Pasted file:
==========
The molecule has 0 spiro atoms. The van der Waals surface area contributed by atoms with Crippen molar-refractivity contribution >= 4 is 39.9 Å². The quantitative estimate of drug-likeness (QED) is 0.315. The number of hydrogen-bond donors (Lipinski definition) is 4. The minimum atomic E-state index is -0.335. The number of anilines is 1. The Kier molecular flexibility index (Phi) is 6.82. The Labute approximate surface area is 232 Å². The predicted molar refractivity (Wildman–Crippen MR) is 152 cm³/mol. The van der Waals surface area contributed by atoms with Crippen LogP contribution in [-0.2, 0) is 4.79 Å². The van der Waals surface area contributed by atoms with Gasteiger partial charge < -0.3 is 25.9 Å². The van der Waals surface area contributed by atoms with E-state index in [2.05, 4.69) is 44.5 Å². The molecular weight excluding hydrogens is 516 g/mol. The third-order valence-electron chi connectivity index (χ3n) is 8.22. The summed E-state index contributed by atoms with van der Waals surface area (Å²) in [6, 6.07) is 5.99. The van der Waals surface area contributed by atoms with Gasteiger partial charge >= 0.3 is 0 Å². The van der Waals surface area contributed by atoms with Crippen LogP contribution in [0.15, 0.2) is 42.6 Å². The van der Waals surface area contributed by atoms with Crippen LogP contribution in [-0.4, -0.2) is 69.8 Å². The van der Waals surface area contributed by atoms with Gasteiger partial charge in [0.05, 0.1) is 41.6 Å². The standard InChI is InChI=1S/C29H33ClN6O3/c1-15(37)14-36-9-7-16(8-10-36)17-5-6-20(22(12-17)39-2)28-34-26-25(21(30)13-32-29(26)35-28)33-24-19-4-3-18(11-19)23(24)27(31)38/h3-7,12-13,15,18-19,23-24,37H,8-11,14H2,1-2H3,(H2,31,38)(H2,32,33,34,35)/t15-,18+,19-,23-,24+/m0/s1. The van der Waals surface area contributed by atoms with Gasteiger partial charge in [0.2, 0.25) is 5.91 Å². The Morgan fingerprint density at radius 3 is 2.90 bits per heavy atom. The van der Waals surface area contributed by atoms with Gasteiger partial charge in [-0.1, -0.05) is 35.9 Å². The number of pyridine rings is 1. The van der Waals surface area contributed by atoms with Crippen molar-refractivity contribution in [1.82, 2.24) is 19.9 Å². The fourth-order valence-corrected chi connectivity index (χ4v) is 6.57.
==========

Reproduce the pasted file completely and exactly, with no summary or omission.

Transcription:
The molecule has 0 spiro atoms. The van der Waals surface area contributed by atoms with Crippen molar-refractivity contribution >= 4 is 39.9 Å². The quantitative estimate of drug-likeness (QED) is 0.315. The number of hydrogen-bond donors (Lipinski definition) is 4. The minimum atomic E-state index is -0.335. The number of anilines is 1. The Kier molecular flexibility index (Phi) is 6.82. The Labute approximate surface area is 232 Å². The predicted molar refractivity (Wildman–Crippen MR) is 152 cm³/mol. The van der Waals surface area contributed by atoms with Crippen LogP contribution in [-0.2, 0) is 4.79 Å². The van der Waals surface area contributed by atoms with Gasteiger partial charge < -0.3 is 25.9 Å². The van der Waals surface area contributed by atoms with E-state index in [2.05, 4.69) is 44.5 Å². The molecular weight excluding hydrogens is 516 g/mol. The third-order valence-electron chi connectivity index (χ3n) is 8.22. The summed E-state index contributed by atoms with van der Waals surface area (Å²) in [6, 6.07) is 5.99. The van der Waals surface area contributed by atoms with Gasteiger partial charge >= 0.3 is 0 Å². The van der Waals surface area contributed by atoms with Crippen LogP contribution in [0.15, 0.2) is 42.6 Å². The van der Waals surface area contributed by atoms with Crippen LogP contribution in [-0.4, -0.2) is 69.8 Å². The van der Waals surface area contributed by atoms with Gasteiger partial charge in [0.05, 0.1) is 41.6 Å². The standard InChI is InChI=1S/C29H33ClN6O3/c1-15(37)14-36-9-7-16(8-10-36)17-5-6-20(22(12-17)39-2)28-34-26-25(21(30)13-32-29(26)35-28)33-24-19-4-3-18(11-19)23(24)27(31)38/h3-7,12-13,15,18-19,23-24,37H,8-11,14H2,1-2H3,(H2,31,38)(H2,32,33,34,35)/t15-,18+,19-,23-,24+/m0/s1. The van der Waals surface area contributed by atoms with Gasteiger partial charge in [0.2, 0.25) is 5.91 Å². The Morgan fingerprint density at radius 3 is 2.90 bits per heavy atom. The van der Waals surface area contributed by atoms with Gasteiger partial charge in [-0.1, -0.05) is 35.9 Å². The number of pyridine rings is 1. The van der Waals surface area contributed by atoms with Crippen molar-refractivity contribution in [1.82, 2.24) is 19.9 Å². The fourth-order valence-corrected chi connectivity index (χ4v) is 6.57.